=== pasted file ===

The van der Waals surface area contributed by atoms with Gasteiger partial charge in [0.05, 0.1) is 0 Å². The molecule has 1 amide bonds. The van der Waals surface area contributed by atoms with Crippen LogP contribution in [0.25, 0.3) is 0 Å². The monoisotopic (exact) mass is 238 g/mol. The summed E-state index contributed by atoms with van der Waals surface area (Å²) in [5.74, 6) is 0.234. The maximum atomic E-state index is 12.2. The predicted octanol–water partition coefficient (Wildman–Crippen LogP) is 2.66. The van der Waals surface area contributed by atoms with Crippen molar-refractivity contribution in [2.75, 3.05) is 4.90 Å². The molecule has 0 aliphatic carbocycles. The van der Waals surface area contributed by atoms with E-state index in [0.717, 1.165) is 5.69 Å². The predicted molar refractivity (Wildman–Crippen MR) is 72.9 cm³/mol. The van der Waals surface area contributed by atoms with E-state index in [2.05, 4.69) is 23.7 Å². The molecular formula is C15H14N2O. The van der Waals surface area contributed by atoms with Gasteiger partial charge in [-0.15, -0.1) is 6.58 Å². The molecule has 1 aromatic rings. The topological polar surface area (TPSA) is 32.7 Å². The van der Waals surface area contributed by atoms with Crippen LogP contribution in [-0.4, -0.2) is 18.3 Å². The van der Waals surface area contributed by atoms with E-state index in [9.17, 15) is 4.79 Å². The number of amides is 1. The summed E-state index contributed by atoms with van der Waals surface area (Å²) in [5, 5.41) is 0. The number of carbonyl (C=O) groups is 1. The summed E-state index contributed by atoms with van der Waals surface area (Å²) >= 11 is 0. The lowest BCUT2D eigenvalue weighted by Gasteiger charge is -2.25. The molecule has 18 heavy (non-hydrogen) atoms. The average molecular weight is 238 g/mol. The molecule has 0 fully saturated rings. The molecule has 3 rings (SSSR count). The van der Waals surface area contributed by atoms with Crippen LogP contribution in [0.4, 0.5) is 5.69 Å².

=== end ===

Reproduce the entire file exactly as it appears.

The van der Waals surface area contributed by atoms with Gasteiger partial charge in [0.05, 0.1) is 0 Å². The molecule has 1 amide bonds. The van der Waals surface area contributed by atoms with Crippen LogP contribution in [0.25, 0.3) is 0 Å². The monoisotopic (exact) mass is 238 g/mol. The summed E-state index contributed by atoms with van der Waals surface area (Å²) in [5.74, 6) is 0.234. The maximum atomic E-state index is 12.2. The predicted octanol–water partition coefficient (Wildman–Crippen LogP) is 2.66. The van der Waals surface area contributed by atoms with Crippen molar-refractivity contribution in [2.75, 3.05) is 4.90 Å². The molecule has 0 aliphatic carbocycles. The van der Waals surface area contributed by atoms with E-state index in [0.717, 1.165) is 5.69 Å². The predicted molar refractivity (Wildman–Crippen MR) is 72.9 cm³/mol. The van der Waals surface area contributed by atoms with E-state index in [2.05, 4.69) is 23.7 Å². The molecular formula is C15H14N2O. The van der Waals surface area contributed by atoms with Gasteiger partial charge in [-0.15, -0.1) is 6.58 Å². The molecule has 1 aromatic rings. The topological polar surface area (TPSA) is 32.7 Å². The van der Waals surface area contributed by atoms with Crippen LogP contribution in [-0.4, -0.2) is 18.3 Å². The van der Waals surface area contributed by atoms with E-state index in [9.17, 15) is 4.79 Å². The number of amides is 1. The summed E-state index contributed by atoms with van der Waals surface area (Å²) in [5, 5.41) is 0. The number of carbonyl (C=O) groups is 1. The summed E-state index contributed by atoms with van der Waals surface area (Å²) >= 11 is 0. The lowest BCUT2D eigenvalue weighted by Gasteiger charge is -2.25. The molecule has 18 heavy (non-hydrogen) atoms. The average molecular weight is 238 g/mol. The molecule has 0 fully saturated rings. The molecule has 3 rings (SSSR count). The van der Waals surface area contributed by atoms with Crippen LogP contribution in [0.4, 0.5) is 5.69 Å².